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by P. A. Brown
Category: Erotica/Gay-Lesbian Erotica/Suspense/Thriller
Description: At the age of ten, Dylan Daniels was a placed-out kid sent from New York's Five Points to a family in Nebraska. But Dylan ran away at the age of eighteen when he realized he preferred boys and didn't want to be a farmer. Once he made his way to Hollywood, he wound up as a popular and high-class hustler with a number of wealthy clients.
Now in 1933 near the end of the Prohibition Era in America, Dylan meets Ben Carter during a bar raid. Ben, who's a six-year veteran of the LAPD and deeply in the closet, is instantly both attracted and repelled by this beautiful man. Between them they struggle to overcome the barriers that keep them apart, including Dylan's career, and Ben being in a brutal squad that frequently raids pansy bars and beats the patrons, which tears Ben apart.
Will Ben let Dylan's love heal him or destroy him altogether?
Genres: Gay / Historical / Mystery / Detective / Suspense / Thriller
eBook Publisher: Amber Quill Press, 2011
eBookwise Release Date: November 2011
3 Reader Ratings:
Available eBook Formats: OEBFF Format (IMP) [165 KB]
Reading time: 106-149 min.
The New York Times
Thursday, May 15, 1919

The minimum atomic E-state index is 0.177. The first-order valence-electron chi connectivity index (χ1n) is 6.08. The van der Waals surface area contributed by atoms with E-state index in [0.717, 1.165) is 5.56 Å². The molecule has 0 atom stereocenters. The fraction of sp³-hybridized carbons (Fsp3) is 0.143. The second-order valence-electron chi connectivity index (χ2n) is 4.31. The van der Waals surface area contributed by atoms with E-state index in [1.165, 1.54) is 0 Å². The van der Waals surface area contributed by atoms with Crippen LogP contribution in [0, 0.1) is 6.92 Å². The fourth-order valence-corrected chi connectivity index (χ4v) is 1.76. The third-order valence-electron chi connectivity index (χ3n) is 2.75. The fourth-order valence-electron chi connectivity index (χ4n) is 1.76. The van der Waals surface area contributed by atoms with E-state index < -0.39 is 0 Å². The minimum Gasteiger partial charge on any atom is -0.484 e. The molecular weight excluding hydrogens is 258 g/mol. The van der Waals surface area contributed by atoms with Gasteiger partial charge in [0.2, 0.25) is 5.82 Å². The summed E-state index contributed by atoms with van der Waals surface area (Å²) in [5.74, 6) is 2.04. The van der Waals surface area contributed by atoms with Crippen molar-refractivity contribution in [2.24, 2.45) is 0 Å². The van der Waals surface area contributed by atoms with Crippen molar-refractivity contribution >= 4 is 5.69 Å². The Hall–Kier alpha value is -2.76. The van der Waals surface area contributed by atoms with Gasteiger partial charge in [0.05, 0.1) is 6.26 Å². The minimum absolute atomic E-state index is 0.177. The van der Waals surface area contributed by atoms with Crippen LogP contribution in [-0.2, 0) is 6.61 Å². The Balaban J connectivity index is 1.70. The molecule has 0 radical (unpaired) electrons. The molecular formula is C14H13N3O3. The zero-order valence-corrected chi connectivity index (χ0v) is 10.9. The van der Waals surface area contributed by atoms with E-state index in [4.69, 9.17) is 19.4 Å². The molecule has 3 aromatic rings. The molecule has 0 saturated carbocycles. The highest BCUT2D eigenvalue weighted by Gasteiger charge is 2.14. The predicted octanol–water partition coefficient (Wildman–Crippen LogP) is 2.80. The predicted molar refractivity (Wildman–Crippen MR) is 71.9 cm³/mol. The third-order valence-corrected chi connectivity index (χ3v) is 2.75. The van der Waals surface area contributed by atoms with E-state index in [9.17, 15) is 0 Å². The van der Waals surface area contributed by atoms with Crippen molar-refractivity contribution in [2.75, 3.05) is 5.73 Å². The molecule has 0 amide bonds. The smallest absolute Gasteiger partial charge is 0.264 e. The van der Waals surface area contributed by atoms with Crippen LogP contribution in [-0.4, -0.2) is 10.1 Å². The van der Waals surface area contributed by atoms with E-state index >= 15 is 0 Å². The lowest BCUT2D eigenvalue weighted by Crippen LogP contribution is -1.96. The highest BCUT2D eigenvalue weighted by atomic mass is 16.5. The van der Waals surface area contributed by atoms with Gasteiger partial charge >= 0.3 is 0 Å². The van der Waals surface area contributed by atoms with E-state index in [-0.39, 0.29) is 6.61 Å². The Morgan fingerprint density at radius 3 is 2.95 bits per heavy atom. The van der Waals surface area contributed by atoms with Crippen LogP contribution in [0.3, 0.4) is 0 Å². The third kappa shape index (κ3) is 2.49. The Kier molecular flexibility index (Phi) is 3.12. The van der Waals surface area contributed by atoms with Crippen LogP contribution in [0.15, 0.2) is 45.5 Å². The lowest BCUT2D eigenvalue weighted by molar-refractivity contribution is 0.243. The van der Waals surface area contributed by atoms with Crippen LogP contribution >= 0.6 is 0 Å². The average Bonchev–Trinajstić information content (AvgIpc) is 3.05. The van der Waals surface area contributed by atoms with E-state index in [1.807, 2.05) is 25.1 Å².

A HEARTLESS FATHER
Two children named Daniels, aged respectively two and eight years, last night sought shelter in the 6th precinct station house and told the sergeant in charge that their father turned them into the street, and told them to help themselves. The children will be sent to the Almshouse.
* * * *
Five Points, New York, 1919
I always remember the train. A black dragon, it smoked and roared, throwing up sparks that burned my face and left spots on my brand new shirt. The one the lady from the Five Points Mission got us so we'd be ready for our placing out. She told Da we had to look good for our new family. Every time I hear a train whistle now, I think back on that day. And all the days that followed on my trip west and the new life I had there.
Don't remember Ma and Da much. Ma wasn't there at all in the end, and Da was gone most of the time working, out looking for work or in jail when he got pinched working for the Five Pointers or the Gophers. I barely remember Ma at all. She died in that big fire at her job in the garment factory when the owners locked all the doors and no one could get out. Da was never the same after. Only a year later, the fever took Flora and Mary, our little sisters. They were both sweet girls. That only left me and Sean, who was only two. Moira, the oldest, was always a bitch. Even Ma said so, calling her a witch and born slattern.
Didn't matter. After Ma died, Da said it was up to Moira to take care of us. She got out of that when she run off with Jimmy Paglia, that no good Eye-tal-yan Wop. She married him. Da nearly had a fit when she did that. But it was worse when she told us she wasn't gonna mind me no more. She called me a no good street rat who should have been drowned at birth. I slugged her and ran away. No one caught me. No one ever could when I didn't wanna be caught. They call me Jack because I was as fast as a jackrabbit.